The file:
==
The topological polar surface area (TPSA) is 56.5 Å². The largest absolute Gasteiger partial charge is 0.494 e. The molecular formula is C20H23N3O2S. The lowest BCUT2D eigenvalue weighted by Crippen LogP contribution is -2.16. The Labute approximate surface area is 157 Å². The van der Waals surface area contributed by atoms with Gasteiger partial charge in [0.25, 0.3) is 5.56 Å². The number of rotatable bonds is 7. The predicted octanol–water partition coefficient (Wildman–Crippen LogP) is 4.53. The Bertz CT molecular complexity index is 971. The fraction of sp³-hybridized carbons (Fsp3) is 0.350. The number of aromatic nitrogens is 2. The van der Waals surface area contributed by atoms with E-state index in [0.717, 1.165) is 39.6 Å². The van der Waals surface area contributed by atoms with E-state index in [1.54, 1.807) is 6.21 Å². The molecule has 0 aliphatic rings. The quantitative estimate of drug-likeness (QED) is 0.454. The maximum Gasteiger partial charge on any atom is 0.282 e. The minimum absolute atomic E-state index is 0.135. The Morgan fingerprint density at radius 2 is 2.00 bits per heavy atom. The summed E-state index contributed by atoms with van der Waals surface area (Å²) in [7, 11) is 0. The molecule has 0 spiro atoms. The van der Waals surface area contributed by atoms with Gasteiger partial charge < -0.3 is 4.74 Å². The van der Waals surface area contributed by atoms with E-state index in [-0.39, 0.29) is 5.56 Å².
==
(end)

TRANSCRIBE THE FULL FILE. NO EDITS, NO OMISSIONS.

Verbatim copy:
The topological polar surface area (TPSA) is 56.5 Å². The largest absolute Gasteiger partial charge is 0.494 e. The molecular formula is C20H23N3O2S. The lowest BCUT2D eigenvalue weighted by Crippen LogP contribution is -2.16. The Labute approximate surface area is 157 Å². The van der Waals surface area contributed by atoms with Gasteiger partial charge in [0.25, 0.3) is 5.56 Å². The number of rotatable bonds is 7. The predicted octanol–water partition coefficient (Wildman–Crippen LogP) is 4.53. The Bertz CT molecular complexity index is 971. The fraction of sp³-hybridized carbons (Fsp3) is 0.350. The number of aromatic nitrogens is 2. The van der Waals surface area contributed by atoms with E-state index in [0.717, 1.165) is 39.6 Å². The van der Waals surface area contributed by atoms with E-state index in [1.54, 1.807) is 6.21 Å². The molecule has 0 aliphatic rings. The quantitative estimate of drug-likeness (QED) is 0.454. The maximum Gasteiger partial charge on any atom is 0.282 e. The minimum absolute atomic E-state index is 0.135. The Morgan fingerprint density at radius 2 is 2.00 bits per heavy atom. The summed E-state index contributed by atoms with van der Waals surface area (Å²) in [7, 11) is 0. The molecule has 0 spiro atoms. The van der Waals surface area contributed by atoms with Gasteiger partial charge < -0.3 is 4.74 Å². The van der Waals surface area contributed by atoms with E-state index in [-0.39, 0.29) is 5.56 Å².